I’m ambitious. I’m a dreamer. I’m a wannabe world traveler. I’m a foodie (with certain diet restrictions of course. Shout out to my food allergy friends. Epi-pens 4lyfe) I want to visit new places, do new things and meet new people. I want to see the works of God’s hands– the mountains, deserts, oceans, rolling hills and waterfalls instead of just “liking” the ones I see on my Instagram feed. I want to drool over and then devour all of the delicious food I can afford to (both financially and physically without getting sick) in one sitting.

Therefore, being tied to my bed, or the couch, or being blinded by the back of my sleepy eyelids just leaves me feeling like those ambitions and dreams will take me nowhere new. Like I’m wasting the days, hours and minutes that I could be spending experiencing a new culture first-hand, seeing a sunset in a new city or meeting a Scottish group of friends at their go-to pub and tuning everything they say out because I’m just too mesmerized by their accents.

I put an extreme amount of effort into keeping myself out of the dark places, so that I can spread light to other people who may be feeling this feeling of “wasting away” themselves. I’ll admit, on days like today, it’s hard to do that though. Sometimes I allow myself to be on the other side of that line. Sometimes I’m the person who needs someone else’s light to be spread to me.

So for now, I’ll keep flipping through all of these postcards from the different places that I wish to be. So even when I’m in bed with all the lights out and a have a cold compress on my head, in my own little world, I’ll actually be in Italy with pizza sauce spilling on my shirt, or in California driving down Highway 1 with the windows down, or even just down the road a little ways sipping on a satisfying mimosa with my friends talking about the weirdly wonderful things we talk about with one another.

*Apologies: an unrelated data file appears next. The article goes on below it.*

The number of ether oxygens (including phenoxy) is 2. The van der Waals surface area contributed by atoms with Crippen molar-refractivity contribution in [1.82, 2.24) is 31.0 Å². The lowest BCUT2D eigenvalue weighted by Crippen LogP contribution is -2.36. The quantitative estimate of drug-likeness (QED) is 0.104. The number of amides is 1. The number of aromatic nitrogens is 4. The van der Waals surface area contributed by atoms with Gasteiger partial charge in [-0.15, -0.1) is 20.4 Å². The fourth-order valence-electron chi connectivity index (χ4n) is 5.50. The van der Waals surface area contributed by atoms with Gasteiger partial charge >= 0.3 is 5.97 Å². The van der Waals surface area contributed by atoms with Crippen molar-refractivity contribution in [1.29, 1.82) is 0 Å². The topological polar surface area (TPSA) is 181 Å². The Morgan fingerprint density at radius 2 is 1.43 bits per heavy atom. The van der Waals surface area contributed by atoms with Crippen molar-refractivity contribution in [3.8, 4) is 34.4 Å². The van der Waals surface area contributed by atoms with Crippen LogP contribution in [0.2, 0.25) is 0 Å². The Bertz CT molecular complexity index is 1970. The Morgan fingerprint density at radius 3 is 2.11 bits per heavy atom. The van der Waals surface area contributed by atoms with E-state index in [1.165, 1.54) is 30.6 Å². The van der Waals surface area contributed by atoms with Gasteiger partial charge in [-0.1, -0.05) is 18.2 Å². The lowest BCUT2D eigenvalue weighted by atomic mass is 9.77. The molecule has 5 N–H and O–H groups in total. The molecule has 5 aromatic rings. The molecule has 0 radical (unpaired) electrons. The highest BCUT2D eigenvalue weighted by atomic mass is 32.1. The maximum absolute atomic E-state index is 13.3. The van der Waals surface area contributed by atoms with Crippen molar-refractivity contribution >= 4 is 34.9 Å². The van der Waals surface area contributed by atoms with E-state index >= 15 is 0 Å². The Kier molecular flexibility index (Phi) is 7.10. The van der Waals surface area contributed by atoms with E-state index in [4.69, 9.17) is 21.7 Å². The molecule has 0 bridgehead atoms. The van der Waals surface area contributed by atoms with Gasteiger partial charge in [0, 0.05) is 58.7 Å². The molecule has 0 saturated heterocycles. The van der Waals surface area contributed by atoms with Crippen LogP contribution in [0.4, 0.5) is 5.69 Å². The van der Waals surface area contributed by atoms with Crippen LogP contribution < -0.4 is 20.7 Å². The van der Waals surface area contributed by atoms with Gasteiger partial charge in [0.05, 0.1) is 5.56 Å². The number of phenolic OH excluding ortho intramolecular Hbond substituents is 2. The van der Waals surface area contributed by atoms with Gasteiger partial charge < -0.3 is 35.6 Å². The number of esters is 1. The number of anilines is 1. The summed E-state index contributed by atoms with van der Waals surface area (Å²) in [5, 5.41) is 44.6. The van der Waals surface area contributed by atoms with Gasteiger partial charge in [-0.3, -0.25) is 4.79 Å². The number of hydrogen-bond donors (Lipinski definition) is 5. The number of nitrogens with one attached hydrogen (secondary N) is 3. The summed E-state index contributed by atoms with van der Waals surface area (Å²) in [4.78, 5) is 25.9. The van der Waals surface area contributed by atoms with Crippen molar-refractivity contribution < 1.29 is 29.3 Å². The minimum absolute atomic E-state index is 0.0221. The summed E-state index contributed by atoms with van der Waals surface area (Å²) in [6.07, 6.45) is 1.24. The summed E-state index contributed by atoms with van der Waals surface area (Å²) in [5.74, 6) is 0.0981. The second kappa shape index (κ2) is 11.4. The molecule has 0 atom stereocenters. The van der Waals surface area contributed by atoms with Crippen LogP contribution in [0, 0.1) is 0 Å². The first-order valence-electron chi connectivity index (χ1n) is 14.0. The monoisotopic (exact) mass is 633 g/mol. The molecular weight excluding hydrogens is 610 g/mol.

Yeah, that’s where I’ll really be.

 

What’s the Word? –Intrepid 

  
What’s the word?

📍Intrepid
People with any physical, mental, or emotional struggle who put themselves out there and share their stories–they can be described as intrepid. 

In any case, those of us who put ourselves and our stories out there are fearful of the future and fearful that we’ll never see progress, find answers, or be judged along the way. However, we are living boldly, bravely, and fearlessly. 

Keep on, keepin on 👏🏼

Stress Relief Tip: Find a Meditation Method That Works For You

  
Stress relief tip: find your own method of mediation
Every day we experience new stress and come across new bumps in the road. Spoonies specifically face unpredictable days every day. The best way to deal with this stress and life’s complications, is to find a way to meditate, relax, and bring peace to your mind. 
One way for me is to do yoga. Even though I can’t always practice yoga because of my headaches, when I’m feeling well enough, I try to find time to get on my mat. It helps me quiet my mind, strengthen my body, and push aside things that are worrying or bothering me. 
Do any of you all use yoga as a method of personal meditation? What do you do for yourself in order to find peace of mind during times of stress?